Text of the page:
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IIsc-aiims Algorithm To Help Detect Seizures, Health News, ET HealthWorld

Bengaluru: Researchers at IIScin collaboration with AIIMS-Rishikesh, have developed an algorithm that can help decode brain scans to identify the occurrence and type of Epilepsy, Epilepsy is a neurological disease where the brain emits sudden bursts of electrical signals in a short amount of time, resulting in seizuresfits, and in extreme cases, death.

Based on the point of origin of the brain’s erratic signals, epilepsy is classified as either focal or generalized epilepsy, IISc said, adding that focal epilepsy occurs when the erratic signals are confined to a specific region in the brain. If the signals are at random locations, then it is termed as generalized epilepsy. To identify whether a patient is epileptic, neurophysiologists need to manually inspect electroencephalograms (EEGs), which can capture such erratic signals. Visual EEG inspection can become tiring after prolonged periods, and may occasionally lead to errors, says Hardik J Pandya, assistant professor at the department of electronic systems engineering (DESE) and the corresponding author of the study published in Biomedical Signal Processing and Control.

“The research aims to differentiate EEG of normal subjects from epileptic EEGs. Additionally, the developed algorithm attempts to identify the types of seizures. Our work is to help the neurologists make an efficient and quick automated screening and diagnosis,” Pandya adds.

In their study, the team reports a novel algorithm that can sift through EEG data and identify signatures of epilepsy from the electrical signal patterns. After initial training, the algorithm was able to detect whether a human subject could have epilepsy or not — based on these patterns in their respective analyses — with a high degree of accuracy, the researchers say.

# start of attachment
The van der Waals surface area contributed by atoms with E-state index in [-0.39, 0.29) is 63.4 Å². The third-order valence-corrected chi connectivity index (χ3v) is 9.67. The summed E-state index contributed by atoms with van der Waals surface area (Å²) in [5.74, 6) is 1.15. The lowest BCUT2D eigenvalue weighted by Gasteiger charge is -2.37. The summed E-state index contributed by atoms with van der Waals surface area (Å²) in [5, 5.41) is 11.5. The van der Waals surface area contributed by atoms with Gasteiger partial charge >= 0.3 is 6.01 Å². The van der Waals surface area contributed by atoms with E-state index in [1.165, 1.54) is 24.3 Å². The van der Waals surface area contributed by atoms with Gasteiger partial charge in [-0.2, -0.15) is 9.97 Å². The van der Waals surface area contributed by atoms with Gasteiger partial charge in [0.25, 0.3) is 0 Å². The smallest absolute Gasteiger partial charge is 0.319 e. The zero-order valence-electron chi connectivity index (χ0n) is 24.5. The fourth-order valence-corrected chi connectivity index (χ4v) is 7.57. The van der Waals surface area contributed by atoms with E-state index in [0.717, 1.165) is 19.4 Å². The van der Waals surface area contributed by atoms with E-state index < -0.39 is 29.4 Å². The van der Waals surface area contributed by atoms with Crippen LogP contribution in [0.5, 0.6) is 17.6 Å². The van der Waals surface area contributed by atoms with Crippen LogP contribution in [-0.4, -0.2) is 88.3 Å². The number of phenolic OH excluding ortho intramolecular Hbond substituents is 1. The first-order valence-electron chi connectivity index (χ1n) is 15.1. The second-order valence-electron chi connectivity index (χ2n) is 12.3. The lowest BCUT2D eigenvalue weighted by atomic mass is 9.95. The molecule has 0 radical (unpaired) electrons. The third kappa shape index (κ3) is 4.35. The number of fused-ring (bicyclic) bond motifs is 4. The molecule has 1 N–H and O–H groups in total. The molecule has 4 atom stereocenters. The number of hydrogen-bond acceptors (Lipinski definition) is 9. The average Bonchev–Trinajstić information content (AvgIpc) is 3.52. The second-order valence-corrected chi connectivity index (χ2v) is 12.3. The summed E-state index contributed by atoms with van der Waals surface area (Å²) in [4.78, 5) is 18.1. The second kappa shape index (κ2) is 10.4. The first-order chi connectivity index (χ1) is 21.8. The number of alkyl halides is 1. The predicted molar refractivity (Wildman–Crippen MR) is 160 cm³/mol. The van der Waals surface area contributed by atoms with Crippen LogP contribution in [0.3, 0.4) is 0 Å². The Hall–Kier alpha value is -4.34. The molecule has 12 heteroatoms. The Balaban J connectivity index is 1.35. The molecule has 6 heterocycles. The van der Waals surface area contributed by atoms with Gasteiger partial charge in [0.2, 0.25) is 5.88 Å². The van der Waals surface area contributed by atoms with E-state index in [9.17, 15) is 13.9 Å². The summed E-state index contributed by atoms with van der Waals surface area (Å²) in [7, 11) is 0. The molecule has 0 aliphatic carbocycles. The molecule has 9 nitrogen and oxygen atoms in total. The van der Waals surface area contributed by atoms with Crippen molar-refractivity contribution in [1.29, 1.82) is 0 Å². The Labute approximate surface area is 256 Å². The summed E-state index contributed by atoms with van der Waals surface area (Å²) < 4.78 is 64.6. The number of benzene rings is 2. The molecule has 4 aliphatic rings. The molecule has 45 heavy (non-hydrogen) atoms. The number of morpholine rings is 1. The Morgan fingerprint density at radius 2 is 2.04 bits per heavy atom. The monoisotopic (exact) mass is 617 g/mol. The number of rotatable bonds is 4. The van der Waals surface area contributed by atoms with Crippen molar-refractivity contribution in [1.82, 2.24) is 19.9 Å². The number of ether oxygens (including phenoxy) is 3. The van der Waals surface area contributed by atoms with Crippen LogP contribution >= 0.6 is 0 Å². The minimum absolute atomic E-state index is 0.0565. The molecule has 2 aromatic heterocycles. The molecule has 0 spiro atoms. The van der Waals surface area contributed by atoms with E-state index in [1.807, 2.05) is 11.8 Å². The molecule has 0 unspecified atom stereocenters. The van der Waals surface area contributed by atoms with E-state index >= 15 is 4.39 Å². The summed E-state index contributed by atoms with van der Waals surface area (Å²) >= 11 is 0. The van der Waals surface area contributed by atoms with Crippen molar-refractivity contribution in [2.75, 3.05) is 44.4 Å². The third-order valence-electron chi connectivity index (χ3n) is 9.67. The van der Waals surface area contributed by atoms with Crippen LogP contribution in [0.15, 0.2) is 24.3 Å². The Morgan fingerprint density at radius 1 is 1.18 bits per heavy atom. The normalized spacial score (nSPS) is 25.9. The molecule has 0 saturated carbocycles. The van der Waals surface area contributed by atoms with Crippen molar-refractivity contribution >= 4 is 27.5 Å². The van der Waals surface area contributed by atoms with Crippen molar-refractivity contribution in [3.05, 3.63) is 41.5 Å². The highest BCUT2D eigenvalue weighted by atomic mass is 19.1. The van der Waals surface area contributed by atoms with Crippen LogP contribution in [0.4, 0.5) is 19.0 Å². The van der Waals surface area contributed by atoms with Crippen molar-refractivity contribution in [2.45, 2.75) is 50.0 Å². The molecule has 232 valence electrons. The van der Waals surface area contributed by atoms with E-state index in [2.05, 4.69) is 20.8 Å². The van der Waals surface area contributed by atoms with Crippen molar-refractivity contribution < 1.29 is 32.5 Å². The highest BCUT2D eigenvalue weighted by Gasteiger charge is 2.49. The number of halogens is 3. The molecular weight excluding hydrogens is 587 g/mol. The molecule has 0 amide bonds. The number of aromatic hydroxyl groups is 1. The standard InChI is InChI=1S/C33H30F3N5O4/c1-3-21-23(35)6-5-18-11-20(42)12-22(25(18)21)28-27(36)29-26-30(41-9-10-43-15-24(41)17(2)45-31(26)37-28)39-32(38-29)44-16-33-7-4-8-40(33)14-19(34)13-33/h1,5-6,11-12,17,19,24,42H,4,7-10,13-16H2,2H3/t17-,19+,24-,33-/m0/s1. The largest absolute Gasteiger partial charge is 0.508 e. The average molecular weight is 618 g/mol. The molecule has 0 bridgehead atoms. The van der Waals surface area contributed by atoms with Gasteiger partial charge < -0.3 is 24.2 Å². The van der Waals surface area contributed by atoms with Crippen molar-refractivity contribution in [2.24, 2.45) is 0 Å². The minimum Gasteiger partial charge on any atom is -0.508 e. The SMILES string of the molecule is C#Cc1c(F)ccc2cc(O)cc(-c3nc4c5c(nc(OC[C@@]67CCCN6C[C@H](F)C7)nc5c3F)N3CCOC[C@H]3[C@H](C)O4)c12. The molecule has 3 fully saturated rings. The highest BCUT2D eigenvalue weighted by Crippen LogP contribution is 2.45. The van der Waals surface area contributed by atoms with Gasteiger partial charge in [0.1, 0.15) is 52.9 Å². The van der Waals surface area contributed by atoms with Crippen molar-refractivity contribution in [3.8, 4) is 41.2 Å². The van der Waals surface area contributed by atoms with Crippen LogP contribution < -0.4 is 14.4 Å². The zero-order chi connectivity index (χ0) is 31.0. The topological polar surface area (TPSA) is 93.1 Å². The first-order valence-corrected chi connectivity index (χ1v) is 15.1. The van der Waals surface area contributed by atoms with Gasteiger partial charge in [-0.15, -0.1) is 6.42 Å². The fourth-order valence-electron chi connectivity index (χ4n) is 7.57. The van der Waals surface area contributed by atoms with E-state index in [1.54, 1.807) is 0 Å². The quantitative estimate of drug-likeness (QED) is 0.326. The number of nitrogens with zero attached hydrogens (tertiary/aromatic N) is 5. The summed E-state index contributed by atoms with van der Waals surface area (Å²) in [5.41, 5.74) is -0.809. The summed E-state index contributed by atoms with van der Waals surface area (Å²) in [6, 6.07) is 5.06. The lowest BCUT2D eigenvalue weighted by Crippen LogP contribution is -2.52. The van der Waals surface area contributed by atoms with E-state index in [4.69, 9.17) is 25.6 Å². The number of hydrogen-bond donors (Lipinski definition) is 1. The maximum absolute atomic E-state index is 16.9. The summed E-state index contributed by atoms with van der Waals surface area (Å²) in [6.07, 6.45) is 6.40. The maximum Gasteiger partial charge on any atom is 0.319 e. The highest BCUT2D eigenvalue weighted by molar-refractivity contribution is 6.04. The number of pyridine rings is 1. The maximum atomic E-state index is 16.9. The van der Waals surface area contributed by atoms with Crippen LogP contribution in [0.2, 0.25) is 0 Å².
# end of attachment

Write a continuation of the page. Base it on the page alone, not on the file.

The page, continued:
To develop and train the algorithm, the researchers first examined EEG data from 88 human subjects acquired at AIIMS Rishikesh, Each subject underwent a 45-minute EEG test, divided into two parts: An initial 10-minute test when the subject was awake, which included photic stimulation and hyperventilation, followed by a 35-minute sleep period when the subject was asked to sleep.

“Next, the team analyzed this data and classified different wave patterns into sharp signals, spikes, and slow waves. Spikes are patterns where a signal rises and falls within a very short duration of time (around 70 milliseconds), while sharps are those with rises and falls spread over a slightly longer duration (around 250 milliseconds), and slow waves have a much longer duration (around 400 milliseconds),” IISc said.

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